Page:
“I think art has a right—not an obligation—to be difficult if it wishes. And, since people generally go on from this to talk about elitism versus democracy, I would add that genuinely difficult art is truly democratic.” – Geoffrey Hill
A couple of weeks ago I picked up a second hand copy of King Lear: The Space of Tragedy by the director Grigori Kozintsev. Ostensibly a journal of the making of his outstanding 1973 film King Lear, it is also one of my favourite sorts of texts – a document which records an artist thinking.
The book ranges across huge subjects – Shakespeare, of course, but also Eisenstein, Kurosawa, Noh theatre, Gordon Craig, Antonin Artaud, Shelley, Poe, Mayakovsky, the role of the artist, the role of the poet, the real and the imagined, the difficulties of realising one’s vision, and the glory of creating a work that operates outside of one’s own being.
Kozintsev, as anyone who is familiar with his work knows, is deeply suspicious of art that takes cohesiveness as its primary goal. Lear is, of course, a work that resists simplification in any case, but Kozintsev does not even want the sword fights to move with fluidity – all and everything is to be complicated, incomplete, gnarled and obstreperous. The viewer is asked to work, not to be led by the hand.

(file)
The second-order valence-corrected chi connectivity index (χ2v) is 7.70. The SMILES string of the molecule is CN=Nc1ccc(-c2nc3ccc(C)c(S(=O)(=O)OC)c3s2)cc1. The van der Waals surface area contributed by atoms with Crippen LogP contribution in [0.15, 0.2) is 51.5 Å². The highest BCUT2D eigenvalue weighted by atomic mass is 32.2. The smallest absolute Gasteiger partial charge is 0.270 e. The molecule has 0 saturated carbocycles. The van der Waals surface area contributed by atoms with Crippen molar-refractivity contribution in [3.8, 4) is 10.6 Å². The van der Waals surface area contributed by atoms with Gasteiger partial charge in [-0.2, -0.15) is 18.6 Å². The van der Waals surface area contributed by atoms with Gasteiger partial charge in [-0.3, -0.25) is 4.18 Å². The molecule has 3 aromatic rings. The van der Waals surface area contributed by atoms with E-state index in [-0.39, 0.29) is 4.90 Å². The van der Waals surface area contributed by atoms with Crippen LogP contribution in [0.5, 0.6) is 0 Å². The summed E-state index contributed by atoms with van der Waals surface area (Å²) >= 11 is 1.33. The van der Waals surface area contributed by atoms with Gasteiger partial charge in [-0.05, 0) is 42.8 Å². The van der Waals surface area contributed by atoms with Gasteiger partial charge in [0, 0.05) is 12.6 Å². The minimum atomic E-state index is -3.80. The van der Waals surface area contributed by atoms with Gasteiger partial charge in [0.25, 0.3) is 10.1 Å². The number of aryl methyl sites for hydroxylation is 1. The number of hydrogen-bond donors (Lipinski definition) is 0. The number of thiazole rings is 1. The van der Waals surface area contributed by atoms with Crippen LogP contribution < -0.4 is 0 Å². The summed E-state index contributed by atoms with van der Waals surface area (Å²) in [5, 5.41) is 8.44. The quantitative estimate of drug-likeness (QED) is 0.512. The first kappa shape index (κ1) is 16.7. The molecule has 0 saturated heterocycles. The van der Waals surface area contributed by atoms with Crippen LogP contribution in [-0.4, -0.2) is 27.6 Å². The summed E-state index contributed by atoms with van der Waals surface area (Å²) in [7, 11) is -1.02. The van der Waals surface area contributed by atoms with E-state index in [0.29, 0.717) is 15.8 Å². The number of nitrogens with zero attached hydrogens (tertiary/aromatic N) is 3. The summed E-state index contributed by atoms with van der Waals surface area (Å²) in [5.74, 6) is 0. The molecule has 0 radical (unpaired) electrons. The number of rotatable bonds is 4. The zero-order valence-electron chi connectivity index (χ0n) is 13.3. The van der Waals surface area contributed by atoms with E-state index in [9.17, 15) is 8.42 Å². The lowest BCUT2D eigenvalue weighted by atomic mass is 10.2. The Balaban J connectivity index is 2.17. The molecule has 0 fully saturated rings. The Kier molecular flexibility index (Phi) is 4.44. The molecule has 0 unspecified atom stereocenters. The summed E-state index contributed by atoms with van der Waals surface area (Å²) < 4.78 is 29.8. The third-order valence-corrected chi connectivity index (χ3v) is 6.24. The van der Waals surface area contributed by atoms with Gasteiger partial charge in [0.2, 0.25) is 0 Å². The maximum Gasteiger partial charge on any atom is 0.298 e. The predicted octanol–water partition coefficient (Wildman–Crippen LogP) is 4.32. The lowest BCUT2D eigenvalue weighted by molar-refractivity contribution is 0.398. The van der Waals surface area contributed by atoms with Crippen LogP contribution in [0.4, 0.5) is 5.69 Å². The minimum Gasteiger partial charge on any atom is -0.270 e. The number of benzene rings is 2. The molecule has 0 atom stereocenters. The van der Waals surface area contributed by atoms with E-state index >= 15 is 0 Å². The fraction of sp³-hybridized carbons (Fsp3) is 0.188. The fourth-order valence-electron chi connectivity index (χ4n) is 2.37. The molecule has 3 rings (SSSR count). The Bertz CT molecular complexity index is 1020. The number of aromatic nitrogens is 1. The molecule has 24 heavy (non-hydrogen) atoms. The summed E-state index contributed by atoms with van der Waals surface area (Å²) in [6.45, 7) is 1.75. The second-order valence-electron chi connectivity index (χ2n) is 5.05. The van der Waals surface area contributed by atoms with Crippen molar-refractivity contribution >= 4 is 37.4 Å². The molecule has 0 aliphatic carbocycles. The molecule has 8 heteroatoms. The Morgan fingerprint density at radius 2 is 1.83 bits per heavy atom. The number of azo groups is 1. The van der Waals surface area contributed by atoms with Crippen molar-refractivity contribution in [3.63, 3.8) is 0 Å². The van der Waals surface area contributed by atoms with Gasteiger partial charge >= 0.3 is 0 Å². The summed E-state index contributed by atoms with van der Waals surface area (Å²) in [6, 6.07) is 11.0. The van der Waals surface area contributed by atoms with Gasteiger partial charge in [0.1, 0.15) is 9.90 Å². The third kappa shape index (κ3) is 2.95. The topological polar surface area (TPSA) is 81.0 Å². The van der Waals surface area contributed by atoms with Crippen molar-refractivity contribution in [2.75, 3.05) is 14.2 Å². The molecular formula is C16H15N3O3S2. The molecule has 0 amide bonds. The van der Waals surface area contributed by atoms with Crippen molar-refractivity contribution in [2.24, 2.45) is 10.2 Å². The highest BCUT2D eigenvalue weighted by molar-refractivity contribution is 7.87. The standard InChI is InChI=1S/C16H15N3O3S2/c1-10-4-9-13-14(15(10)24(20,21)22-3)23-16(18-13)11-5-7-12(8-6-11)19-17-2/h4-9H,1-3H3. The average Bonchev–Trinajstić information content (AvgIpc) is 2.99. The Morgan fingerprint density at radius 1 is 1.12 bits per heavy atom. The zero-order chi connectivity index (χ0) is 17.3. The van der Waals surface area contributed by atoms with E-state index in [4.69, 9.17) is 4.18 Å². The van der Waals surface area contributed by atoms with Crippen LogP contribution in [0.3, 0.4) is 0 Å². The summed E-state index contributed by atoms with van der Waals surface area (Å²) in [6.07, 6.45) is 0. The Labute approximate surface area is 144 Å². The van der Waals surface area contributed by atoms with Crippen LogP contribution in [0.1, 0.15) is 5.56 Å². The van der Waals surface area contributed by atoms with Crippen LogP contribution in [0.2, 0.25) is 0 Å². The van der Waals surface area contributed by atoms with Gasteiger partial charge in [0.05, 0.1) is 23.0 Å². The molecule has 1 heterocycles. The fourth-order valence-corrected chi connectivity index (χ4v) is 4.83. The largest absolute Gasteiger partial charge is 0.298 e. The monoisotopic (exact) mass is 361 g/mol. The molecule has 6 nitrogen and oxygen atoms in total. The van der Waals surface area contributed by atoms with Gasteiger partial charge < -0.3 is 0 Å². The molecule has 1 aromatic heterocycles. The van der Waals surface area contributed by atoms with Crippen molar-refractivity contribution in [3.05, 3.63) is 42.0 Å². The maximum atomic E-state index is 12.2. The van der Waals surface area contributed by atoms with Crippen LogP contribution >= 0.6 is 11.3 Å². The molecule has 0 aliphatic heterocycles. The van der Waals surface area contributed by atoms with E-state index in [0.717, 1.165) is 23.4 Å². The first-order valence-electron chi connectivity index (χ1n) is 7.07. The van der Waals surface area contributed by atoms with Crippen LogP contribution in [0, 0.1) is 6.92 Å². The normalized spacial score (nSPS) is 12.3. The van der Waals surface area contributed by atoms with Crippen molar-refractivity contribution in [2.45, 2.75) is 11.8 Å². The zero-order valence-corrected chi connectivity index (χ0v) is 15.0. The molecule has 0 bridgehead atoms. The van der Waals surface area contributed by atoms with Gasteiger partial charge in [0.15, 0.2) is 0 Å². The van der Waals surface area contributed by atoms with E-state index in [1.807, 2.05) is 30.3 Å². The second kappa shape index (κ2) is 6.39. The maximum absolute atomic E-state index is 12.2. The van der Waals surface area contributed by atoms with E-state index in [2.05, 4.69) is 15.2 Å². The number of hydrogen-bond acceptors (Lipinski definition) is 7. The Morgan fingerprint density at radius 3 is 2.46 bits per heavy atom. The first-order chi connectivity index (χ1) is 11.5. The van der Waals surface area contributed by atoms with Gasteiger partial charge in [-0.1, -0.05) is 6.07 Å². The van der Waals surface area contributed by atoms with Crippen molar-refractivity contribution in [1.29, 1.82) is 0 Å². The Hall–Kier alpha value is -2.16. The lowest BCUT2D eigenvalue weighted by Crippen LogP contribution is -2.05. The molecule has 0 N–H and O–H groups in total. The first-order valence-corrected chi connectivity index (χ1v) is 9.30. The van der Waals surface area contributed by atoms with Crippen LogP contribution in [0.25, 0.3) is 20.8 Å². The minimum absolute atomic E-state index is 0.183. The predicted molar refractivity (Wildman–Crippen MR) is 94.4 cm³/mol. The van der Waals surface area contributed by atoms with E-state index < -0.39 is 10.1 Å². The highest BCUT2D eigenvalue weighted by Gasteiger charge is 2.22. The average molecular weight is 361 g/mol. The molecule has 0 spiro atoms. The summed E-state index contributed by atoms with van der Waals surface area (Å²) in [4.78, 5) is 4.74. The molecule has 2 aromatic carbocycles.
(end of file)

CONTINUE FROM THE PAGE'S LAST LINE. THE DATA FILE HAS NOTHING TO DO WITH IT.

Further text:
Kozintsev writes, “The unfortunate truth is we often interpret both prose and poetry too directly. Marina Tsvetayeva wrote ‘I will never believe in prose, it doesn’t exist. I have never met it once, not even the tip of its tail… When beneath everything, behind and above everything there are gods, disasters, spirits, fates, wings, tails – what sort of “prose” can you have? When everything is a revolving globe with an inside of fire?’”
We live at a moment where ‘prose’ is becoming more prevalent and more insidious. People seem to have forgotten that prose – however prosaic – remains a created thing, a way of telling. In the recent EU referendum, simple slogans like ‘Breaking Point’, or sentences where the first and second clauses had no relationship to each other, such as ‘We are over-governed, because of the EU’ appeared as truth, simply because they had narrative coherence.
More and more I feel that the role of the artist must be to disrupt conventional thought, and to reveal that conventional thought is just that – a convention. Yes, Schoenberg said “there is still plenty of good music to be written in C major”, and there will always be room for a well written book to pass the time. But as Geoffrey Hill also said “We are difficult. Human beings are difficult. We’re difficult to ourselves, we’re difficult to each other. And we are mysteries to ourselves, we are mysteries to each other.”
We seem to be living in a time where to be complex is to be elitist. And, frankly, it’s not going well.